Wry & Dry comments: Tesla's market cap still trails Toyota, which is valued at $200 billion. And it doesn't have a P/E ratio, as its E (profit) is negative.
5. Boeing, Boeing...
Boeing halted production of its grounded 737 MAX in mid-January. It also changed its mind, and now recommends flight simulator training for 737 MAX pilots. It also put the cost (so far) of the problems at $17 billion, with its first annual loss in more than 20 years.
Wry & Dry comments: Aside from its plane deliveries falling to 380 in 2019 (well behind Airbuses 863) it posted negative orders for the first time in at least 30 years. Oh, dear.
And, to soothe your troubled mind ...
Last words ...
“The Revolutionary Guards have sent a message to the US that, if you attack us once again, we will level Iran to the ground.”
- Joke shared on Iranian social media.
This followed the deaths of 176 people in the accidental shooting down of a commercial passenger aircraft, and over 60 crushed to death in a stampede at Soleimani's Revolutionary Guards-managed funeral.
A lightly salted absurdity ...
Deepak, Wry & Dry's Uber driver ...
...grinned widely as Wry & Dry swung open the door of the jalopy.
“You are looking very fine Mr. Wry & Dry. Clearly Mrs. Wry & Dry looked after you well this summer,” he chuckled with a smack to his own rapidly increasing girth.
“You can’t talk. I’m in fine shape, or so my wife tells me. Speaking of which, how is Anjali?”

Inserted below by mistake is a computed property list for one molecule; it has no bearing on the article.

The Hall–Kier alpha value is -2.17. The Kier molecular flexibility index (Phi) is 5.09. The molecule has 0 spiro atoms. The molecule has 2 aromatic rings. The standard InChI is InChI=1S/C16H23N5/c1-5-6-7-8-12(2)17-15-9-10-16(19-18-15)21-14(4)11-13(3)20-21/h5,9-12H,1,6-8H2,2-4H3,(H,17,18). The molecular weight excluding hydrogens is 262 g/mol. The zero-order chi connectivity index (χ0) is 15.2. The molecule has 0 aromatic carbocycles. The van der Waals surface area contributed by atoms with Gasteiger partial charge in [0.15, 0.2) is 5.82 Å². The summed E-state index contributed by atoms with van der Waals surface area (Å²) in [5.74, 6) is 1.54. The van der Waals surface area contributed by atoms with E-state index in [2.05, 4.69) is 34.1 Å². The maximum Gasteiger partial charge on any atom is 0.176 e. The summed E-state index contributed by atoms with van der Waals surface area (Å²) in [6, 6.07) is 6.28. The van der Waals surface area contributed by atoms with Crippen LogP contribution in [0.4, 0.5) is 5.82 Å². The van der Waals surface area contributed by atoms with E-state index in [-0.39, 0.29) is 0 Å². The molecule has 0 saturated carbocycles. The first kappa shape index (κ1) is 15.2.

“She is in her second trimester Mr. Wry & Dry,” Deepak announced proudly.
“Her second what?” asked a very confused Wry & Dry.
“She’s 20 weeks,” Deepak said.
There was a light bulb moment in the backseat as Wry & Dry grasped that Deepak was in fact speaking of gestational matters. Matters of which Wry & Dry had somehow suppressed into a long-lost compartment within his hippocampus.
“Ah huh. Well, enjoy, Deepak. They say this is the best bit, this second trimester,” Wry & Dry added with feigned confidence.
Feeling ever so slightly on unfamiliar territory, Wry & Dry steered the conversation back to more mundane matters. “And tell me Deepak, how are the other crocodiles in your household?”
Deepak lit up, “Mr. Wry & Dry, you remembered what we discussed last time, the famous Hindi saying… Paani me rahkar magar se bair?”
“How could I forget Deepak: living in water and being an enemy of the crocodile is not a good thing. Such wisdom…” Wry & Dry tailed off with a sagely air.